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A cool online tool that allows you to link together your Facebook, Twitter, Google+, weather, Gmail, and practically everything else you use on the Internet.

Ifttt, a new Internet service

Ifttt, a handy new Internet service

I have recently become enamored with a cool little online tool that does nothing more than link up and sync all of my social-media accounts. The Web-based service, which made its official debut last month, is called Ifttt—pronounced, satisfyingly, just as it looks. And it wants to “put the Internet to work for you”—a wonderful goal, if one that says something about the technological saturation of modern life.

Ifttt is a semiacronym for “if this, then that,” and that pretty well captures how it works. You give the service a two-part command. If I’m tagged in a Facebook photo, then add it to my Dropbox account. If I tweet, then send it to my Google+ stream. If it’s going to rain in D.C. tomorrow, then send me an email. That’s it. It currently works with a few dozen popular services, including Facebook, Google and Gmail, Twitter, and Craigslist. It also links with any site using RSS or Atom feeds, giving access to the world’s blogs and news organizations, and can reach you by email and phone.

The combinations are endless. Want a phone call if it’s more than 80 degrees in Doha? Ifttt can do that for you. It can put every David Brooks column or Michael Lewis story directly into your Instapaper account. It can also put your Foursquare check-ins on your Google Calendar, if you want to keep track of where you were or who you met with. You can hand-make new options depending on what services you use. And you can borrow other people’s best Ifttt ideas in the recipes section of the site.

Even if you don’t live chained to a computer or a smartphone screen, Ifttt can still do some cool stuff to make your life easier. Say you were on the hunt for a reproduction egg chair to round out your office, and you wanted to get a sense of prices on Craigslist. Ifttt could deliver all the relevant results for a month to your email or Evernote account, so that you did not have to wade through search results every day. One of Ifttt’s creators also suggests a specific use for director-of-technology types. If you get a “server alert” message delivered to your email, Ifttt will call you, making doubly sure you know your site is down.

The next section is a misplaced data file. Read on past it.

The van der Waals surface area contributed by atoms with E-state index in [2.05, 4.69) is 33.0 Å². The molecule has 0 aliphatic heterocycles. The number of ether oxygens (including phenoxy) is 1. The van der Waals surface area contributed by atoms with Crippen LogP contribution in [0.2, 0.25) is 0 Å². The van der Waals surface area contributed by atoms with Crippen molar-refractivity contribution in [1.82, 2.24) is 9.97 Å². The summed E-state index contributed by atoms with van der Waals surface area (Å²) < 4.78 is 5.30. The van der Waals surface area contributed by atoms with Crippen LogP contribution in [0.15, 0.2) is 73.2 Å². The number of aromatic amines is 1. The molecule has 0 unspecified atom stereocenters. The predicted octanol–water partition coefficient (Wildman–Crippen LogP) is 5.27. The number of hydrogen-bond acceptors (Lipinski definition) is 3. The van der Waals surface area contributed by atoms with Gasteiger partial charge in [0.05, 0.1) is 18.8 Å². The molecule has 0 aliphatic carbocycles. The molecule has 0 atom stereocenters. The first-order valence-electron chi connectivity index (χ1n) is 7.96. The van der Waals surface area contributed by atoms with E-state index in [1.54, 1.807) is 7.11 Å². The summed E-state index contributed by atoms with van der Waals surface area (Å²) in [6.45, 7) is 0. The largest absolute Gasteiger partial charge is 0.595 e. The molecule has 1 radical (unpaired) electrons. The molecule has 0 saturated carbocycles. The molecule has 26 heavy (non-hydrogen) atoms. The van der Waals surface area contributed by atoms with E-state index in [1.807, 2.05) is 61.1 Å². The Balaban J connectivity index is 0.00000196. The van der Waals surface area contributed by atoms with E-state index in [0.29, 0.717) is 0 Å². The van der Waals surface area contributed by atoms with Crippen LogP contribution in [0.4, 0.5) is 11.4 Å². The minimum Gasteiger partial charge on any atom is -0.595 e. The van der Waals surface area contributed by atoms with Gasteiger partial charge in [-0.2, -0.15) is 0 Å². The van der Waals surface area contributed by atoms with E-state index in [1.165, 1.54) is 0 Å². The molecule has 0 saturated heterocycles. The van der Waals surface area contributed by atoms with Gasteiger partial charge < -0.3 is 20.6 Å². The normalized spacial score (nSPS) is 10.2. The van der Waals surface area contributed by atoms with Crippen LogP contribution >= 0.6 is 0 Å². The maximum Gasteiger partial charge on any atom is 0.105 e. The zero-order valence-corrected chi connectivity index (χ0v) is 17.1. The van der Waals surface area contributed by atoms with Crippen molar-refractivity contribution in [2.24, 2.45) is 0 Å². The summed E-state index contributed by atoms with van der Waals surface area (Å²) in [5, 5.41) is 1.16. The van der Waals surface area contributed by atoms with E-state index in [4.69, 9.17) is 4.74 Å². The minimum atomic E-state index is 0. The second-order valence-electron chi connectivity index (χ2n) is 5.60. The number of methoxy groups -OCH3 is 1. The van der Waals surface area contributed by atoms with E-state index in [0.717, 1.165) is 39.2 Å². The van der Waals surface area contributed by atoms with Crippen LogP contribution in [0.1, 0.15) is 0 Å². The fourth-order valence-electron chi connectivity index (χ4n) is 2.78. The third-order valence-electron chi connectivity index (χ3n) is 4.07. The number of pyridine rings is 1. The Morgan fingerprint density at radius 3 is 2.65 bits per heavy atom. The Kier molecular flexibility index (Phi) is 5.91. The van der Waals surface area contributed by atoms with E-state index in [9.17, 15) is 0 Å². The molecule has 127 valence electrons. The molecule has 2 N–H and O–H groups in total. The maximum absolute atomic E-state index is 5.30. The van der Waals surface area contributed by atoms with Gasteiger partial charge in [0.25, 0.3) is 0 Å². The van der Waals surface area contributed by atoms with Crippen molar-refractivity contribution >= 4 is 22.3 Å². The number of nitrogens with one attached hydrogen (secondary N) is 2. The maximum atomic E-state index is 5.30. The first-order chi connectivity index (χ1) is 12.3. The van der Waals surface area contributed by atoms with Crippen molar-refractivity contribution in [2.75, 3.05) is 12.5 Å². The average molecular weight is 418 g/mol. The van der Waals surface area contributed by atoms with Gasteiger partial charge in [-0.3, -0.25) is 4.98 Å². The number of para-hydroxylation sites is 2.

Of course, the more of a social-media junkie you are in the first place, the more useful the service will be—Ifttt is already a cult hit among the life-hack set. For instance, I am currently juggling Google+, Twitter, Facebook, and LinkedIn accounts. Twitter is the only service I use consistently, every day, but I wouldn’t mind having Ifttt update the others so I can better connect with my readers and sources, and maybe even see if I should shift attention to another platform.

The service has bigger ambitions than just to be a humble widget for big social media, though. In a post introducing the then by-invite-only product, its creators noted how hard it is to bend or adapt programs and sites and apps. You could buy a car and remake it as a bathtub if you felt like it. But for the most part, if you want to use Facebook, you can only use it how Mark Zuckerberg and the app makers think you should use it. “In the more abstract digital world … even the simplest of insights [requires] years of engineering experience to successfully implement,” they write. “[O]ver the past 20 years the layman’s technical vernacular has expanded blindingly fast. At the same time, we’ve been breaking down the core unit of definable functionality into ever smaller and more digestible pieces, from monolithic operating systems, to web based applications and mobile apps.”

That seems right to me. We are assaulted with a fire hose of digital information. That digital information tends to come in many disconnected streams. (It’s not for nothing that computer users flick between screens every 97 seconds, on average.) It has gotten easier to pull out the information we want—looking just at Facebook photos, or searching for certain hash-tagged tweets, for instance. But it is often terribly hard to get the services to interact with one another.

Over the years, many companies have attempted to address just that issue. Google, for instance, is trying to become a one-stop shop, adding things like daily deals and a social network so you never need to leave its yard to play elsewhere. Facebook is doing the same, adding in a messenger and shopping functions. Others have taken Ifttt’s tack, trying to knit different services together. Take the cool, if somewhat obscure, Yahoo! Pipes, which lets you “aggregate and manipulate” content from different sites. (This, for example, shows you the trailers for the top 10 movies, as judged by Rotten Tomatoes, on YouTube.)

I am not sure that Ifttt succeeds in the Herculean task of corralling all that digital information, nor that it is really trying to. (I, for one, admit to enjoying time spent idly wandering around in my various social-media accounts.) But it does succeed in making useful little tools. Nifttty, you might say.